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      believe this is really Judy. You and the Good Lord give me moreI'd rather know you than French.


      Such was the state of public feeling that preceded the dissolution of Parliament. This event was the signal for the wildest exultation and triumph among the people. There was a general illumination in London, sanctioned by the Lord Mayor. In Edinburgh and other cities where the civic authorities did not order it, the Reform Clubs took upon themselves to guide the people in their public rejoicings. In many places the populace broke the windows of those who refused to illuminate; and in some cases those who did comply had their windows smashed, if suspected of Tory principles. In Scotland the mobs are said to have been peculiarly violent. Sir Archibald Alison states that the windows of his brother, Professor Alison, whose life had been devoted to the relief of the poor, though illuminated, "were utterly smashed in five minutes, as were those of above a thousand others of the most respectable citizens." The Lord Provost of Edinburgh was seized by the mob on the day of the election, who tried to throw him over the North Bridge, a height of ninety feeta crime for which the ringleaders were afterwards convicted and punished by the judiciary court. The military were called out, but withdrawn at the request of Lord Advocate Jeffrey. At Ayr, he says, "the Conservative voters had to take refuge in the Town Hall, from which they were escorted by a body of brave Whigs, who, much to their honour, had them conveyed to a steamboat." "No person anywhere in Scotland could give his vote for the Conservative candidate." At Lanark a dreadful riot occurred, and the Conservative candidate was seriously wounded in the church where the election was going forward. At Dumbarton the Tory candidate, Lord William Graham, only escaped death by being concealed in a garret, where he lay hidden the whole day. At Jedburgh a band of ruffians hooted the dying Sir Walter Scott. "I care for you no more," said he, "than for the hissing of geese." Sir Walter, in his diary, says:"The mob were exceedingly vociferous and brutal, as they usually are now-a-days. The population gathered in formidable numbersa thousand from Hawicksad blackguards. I left the burgh in the midst of abuse and gentle hints[335] of 'burke Sir Walter!'" In London the windows in the houses of the leading Anti-Reformers were all broken. The Duke of Wellington was not spared in this raid against the opponents of popular rights. The windows of Apsley House were smashed with volleys of stones. It happened, unfortunately, that the duchess lay dead within at the time. She had expired just as the booming of the guns in St. James's Park announced the approach of the king to dissolve Parliament. The crowd knew nothing of this. The Duke, however, was determined that he would not suffer an outrage like this another time. He had iron shutters put up, so as to guard every window which was liable to be assailed, either from Piccadilly or Hyde Park; and to the day of his death they remained.On the 27th of March, after a powerful address from Sir Robert Peel, the Corn Importation Bill was read a second timethe House, on division, showing a majority for the second reading of 302 to 214. Three nights' debate took place on the third reading, in the course of which the Protectionists contended with undiminished obstinacy for the maintenance of the landlords' monopoly. The third reading was finally carried at four o'clock in the morning of Saturday, May 16th, the numbers being 327 for the Bill; against it, 229; leaving a majority for the Government of 98.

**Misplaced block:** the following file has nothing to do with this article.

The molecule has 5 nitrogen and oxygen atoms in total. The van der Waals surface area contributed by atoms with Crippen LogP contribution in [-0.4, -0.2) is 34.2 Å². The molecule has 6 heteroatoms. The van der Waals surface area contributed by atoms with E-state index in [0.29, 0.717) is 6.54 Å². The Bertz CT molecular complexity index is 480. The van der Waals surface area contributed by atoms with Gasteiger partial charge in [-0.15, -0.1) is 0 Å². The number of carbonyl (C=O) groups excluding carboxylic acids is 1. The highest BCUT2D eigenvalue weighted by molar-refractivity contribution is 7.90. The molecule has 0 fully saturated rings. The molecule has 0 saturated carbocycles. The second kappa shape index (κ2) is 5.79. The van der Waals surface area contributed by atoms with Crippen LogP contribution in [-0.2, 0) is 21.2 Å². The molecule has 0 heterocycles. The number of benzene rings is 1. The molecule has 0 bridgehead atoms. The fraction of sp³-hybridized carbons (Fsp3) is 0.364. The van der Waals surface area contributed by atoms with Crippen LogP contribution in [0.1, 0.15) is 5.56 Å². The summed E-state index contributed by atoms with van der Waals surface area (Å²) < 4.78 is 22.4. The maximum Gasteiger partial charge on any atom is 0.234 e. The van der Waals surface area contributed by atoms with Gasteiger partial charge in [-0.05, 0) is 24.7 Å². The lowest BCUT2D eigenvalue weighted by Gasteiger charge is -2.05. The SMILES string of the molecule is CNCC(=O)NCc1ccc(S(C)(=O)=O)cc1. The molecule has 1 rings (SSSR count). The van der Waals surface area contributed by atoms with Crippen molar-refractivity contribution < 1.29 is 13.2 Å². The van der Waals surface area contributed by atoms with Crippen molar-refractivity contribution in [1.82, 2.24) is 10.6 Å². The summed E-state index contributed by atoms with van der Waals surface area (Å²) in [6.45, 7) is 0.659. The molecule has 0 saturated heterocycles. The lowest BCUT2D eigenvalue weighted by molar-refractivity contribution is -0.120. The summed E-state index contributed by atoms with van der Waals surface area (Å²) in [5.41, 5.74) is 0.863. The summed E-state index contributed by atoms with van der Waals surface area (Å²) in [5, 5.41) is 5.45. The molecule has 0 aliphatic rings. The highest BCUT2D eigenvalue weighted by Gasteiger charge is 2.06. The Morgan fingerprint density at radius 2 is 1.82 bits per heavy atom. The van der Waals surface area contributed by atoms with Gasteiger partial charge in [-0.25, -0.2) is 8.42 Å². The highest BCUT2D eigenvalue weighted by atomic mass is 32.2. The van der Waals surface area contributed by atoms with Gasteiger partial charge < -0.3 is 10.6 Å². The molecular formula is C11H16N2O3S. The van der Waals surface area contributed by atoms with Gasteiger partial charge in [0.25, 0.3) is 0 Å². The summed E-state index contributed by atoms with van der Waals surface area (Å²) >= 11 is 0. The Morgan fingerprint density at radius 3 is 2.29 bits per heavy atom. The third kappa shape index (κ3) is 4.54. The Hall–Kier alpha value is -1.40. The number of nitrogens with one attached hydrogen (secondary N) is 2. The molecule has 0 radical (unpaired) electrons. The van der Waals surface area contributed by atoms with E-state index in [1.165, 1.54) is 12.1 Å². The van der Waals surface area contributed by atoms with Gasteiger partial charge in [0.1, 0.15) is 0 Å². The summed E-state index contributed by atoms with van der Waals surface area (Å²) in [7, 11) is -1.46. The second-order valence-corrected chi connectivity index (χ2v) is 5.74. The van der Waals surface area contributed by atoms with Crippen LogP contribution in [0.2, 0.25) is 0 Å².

Yours ever,and you should see the new moon! I saw it over my right shoulder.

      Versailles was like a vast and gorgeous theatre, where all were actors and spectators at once; and all played their parts to perfection. Here swarmed by thousands this silken nobility, whose ancestors rode cased in iron. Pageant followed pageant. A picture of the time preserves for us an evening in the great hall of the Chateau, where the King, with piles of louis d'or before him, sits at a large oval green table, throwing the dice, among princes and princesses, dukes and duchesses, ambassadors, marshals of France, and a vast throng of courtiers, like an animated bed of tulips; for men and women alike wear bright and varied colors. Above are the frescos of Le Brun; around are walls of sculptured and inlaid marbles, with mirrors that reflect the restless splendors of the scene and the blaze of chandeliers, sparkling with crystal pendants. Pomp, magnificence, profusion, were a business and a duty at the Court. Versailles was a gulf 12

      stands, price ten cents.was all the better because it wasn't proper for them to go driving